If you’ve gone for a leasing deal, ending the agreement early can be somewhat more tricky. Some contracts will require that you pay off the entire outstanding balance before cancelling, whereas some will ask for 50% of any outstanding rental. Some providers will allow you to switch vehicles, however this isn’t a guarantee. Check the details of your contract carefully before trying to cancel.

Under the Consumer Credit Act 1974, borrowers can ‘voluntarily terminate’ a HP agreement once 50% of the loan has been paid off. If you’re struggling with your repayments, this may be the route you choose to go. Keep in mind that the car will need to be in good condition when it’s returned, and you may be liable to pay for any repairs.

If you want to end a personal loan early, you’ll been to ask the lender for a settlement figure. They will then give you a figure that you need to pay in order to end your repayments. This will be the amount you owe plus an early settlement charge, if applicable. Under the Consumer Credit Act, lenders are able to demand up to two months’ interest as an early settlement charge.

Can I get car finance with bad credit?

Technically yes. There’s no minimum credit score to get car finance, however a poor rating will make you seem a higher risk to lenders and they are therefore less likely to accept you. You may also find that the interest rates increase for those with a poor credit score, so be careful when applying and only take out a loan if you are certain you can pay it off. Remember that buying in cash is always an option.

Can I sell my car with outstanding car finance?

It is illegal to sell a car with outstanding finance, as you don’t technically own it until you’ve paid it off. If you want to sell your car with finance outstanding, you’ll need to pay it off first. Most dealers can settle the finance for you when you trade the car in. So say, for example, your car is worth £10,000 and you owe £5,000, the dealer will pay off the £5,000 and you’ll get the remaining £5,000 back.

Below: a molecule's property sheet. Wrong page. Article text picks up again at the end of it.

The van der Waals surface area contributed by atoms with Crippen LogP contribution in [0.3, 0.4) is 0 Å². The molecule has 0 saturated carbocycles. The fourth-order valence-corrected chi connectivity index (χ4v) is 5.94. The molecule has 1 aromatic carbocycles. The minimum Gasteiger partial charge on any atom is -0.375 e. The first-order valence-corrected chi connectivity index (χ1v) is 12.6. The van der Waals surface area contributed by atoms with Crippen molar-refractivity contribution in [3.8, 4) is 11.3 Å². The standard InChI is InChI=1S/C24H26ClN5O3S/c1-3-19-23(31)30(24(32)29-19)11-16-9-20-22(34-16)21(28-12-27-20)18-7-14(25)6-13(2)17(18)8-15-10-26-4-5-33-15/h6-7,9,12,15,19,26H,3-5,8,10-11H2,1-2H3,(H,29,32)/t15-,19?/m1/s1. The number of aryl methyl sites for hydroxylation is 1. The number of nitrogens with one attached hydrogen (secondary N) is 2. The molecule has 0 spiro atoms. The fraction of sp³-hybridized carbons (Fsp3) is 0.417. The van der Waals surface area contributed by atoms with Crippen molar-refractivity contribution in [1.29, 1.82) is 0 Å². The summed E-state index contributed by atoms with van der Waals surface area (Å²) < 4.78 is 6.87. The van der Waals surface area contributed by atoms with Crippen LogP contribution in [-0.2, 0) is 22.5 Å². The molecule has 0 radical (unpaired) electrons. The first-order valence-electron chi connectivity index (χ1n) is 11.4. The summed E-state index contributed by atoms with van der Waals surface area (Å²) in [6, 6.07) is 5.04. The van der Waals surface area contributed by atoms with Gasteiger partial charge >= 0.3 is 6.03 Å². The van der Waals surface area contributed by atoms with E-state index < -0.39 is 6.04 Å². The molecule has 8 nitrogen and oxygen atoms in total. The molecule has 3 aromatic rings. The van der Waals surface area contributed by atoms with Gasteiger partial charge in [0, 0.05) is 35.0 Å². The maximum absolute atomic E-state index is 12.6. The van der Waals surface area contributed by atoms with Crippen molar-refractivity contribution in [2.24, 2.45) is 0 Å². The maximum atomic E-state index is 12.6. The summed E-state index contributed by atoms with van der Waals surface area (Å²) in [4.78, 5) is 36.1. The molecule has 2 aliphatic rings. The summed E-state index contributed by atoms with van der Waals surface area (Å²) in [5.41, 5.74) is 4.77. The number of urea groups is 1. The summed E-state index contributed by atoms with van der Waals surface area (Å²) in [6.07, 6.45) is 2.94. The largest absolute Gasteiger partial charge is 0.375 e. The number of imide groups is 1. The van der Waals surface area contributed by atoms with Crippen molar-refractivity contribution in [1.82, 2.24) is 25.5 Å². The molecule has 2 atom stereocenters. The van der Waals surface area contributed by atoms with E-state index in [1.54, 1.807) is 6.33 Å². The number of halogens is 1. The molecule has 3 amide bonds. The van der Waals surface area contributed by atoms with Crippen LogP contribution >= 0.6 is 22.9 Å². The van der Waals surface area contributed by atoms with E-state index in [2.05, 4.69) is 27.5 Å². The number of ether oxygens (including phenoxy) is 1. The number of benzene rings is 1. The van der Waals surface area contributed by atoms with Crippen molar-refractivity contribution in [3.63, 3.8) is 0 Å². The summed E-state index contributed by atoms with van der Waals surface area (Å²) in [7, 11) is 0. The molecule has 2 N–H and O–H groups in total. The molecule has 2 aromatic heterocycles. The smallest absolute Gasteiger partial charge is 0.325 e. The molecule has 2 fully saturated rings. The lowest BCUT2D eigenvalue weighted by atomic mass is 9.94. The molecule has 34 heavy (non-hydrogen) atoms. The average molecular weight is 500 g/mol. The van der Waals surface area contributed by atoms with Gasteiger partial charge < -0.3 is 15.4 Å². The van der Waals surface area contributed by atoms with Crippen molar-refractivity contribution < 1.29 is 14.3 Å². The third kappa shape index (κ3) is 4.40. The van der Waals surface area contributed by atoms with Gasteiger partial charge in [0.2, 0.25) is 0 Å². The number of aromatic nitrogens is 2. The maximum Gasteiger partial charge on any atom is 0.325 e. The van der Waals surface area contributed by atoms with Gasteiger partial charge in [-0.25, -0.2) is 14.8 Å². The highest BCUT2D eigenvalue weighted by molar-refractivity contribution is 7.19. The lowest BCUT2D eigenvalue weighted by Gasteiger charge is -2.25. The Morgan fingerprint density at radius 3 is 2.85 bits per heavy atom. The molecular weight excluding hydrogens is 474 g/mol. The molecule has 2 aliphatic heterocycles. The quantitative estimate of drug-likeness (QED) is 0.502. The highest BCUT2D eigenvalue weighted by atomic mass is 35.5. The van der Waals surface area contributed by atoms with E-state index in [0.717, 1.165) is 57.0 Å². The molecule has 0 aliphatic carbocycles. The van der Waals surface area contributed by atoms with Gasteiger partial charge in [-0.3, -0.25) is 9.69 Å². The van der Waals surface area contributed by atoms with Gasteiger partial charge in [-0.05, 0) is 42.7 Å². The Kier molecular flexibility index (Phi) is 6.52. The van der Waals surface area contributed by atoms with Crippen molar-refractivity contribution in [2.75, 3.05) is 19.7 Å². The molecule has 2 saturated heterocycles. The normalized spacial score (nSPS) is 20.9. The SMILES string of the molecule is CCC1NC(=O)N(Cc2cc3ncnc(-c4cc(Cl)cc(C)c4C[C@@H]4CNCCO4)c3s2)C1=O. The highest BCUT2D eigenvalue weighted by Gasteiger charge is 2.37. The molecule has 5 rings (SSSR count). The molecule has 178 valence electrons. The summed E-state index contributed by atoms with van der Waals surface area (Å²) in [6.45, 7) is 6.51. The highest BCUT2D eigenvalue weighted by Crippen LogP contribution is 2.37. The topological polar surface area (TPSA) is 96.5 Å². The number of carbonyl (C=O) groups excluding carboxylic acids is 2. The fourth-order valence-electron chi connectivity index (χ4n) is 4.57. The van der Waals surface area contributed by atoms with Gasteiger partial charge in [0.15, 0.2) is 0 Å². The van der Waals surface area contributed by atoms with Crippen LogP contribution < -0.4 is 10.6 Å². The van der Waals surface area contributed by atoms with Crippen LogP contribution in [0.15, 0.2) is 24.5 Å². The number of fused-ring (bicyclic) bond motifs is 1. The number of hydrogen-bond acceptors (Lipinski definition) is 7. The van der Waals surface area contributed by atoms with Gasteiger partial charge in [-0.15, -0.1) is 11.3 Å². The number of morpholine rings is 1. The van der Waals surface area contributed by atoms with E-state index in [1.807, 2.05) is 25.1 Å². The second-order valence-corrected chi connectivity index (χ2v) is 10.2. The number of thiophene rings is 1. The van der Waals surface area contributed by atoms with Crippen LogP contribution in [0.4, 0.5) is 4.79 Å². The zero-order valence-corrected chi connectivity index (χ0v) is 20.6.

Can every dealer on carwow provide finance offers?

All dealers on carwow are official UK main dealers. This means they can all provide manufacturer-backed finance offers. They can give you a personalised quote depending on what size deposit you’d like to pay, how long you’d like to keep the car and how many miles you’d like to cover each year.

Can I take advantage of manufacturer offers when I buy a car through carwow?

You can. Manufacturers may offer further discounts in the form of deposit contributions and low interest rates on some models. Any finance offer you receive from carwow will show applicable finance deposit contributions and APR interest rates. Extra discounts, including manufacturer loyalty schemes, can be added to your existing offer.

Do all manufacturers offer finance packages on their cars?

Yes. All manufacturers provide ways to finance their cars if you’ve decided paying in cash isn’t for you. Some may outsource the deal to a third-party finance house, while other car companies may have their own in-house bank.

I own my own business – can I take advantage of business rates through carwow?

Yes, you can. When you receive finance offers through carwow, it’s worth notifying the dealers if you’re a business owner or a sole trader – you may be offered different funding options to a private buyer.

Is there anything else I should look out for?

Some dealers may also offer sizeable discounts that are, in fact, manufacturer finance incentives – available from any main dealer. If you buy a new car through carwow, you’ll be able to take advantage of both manufacturer deals and individual dealer offers.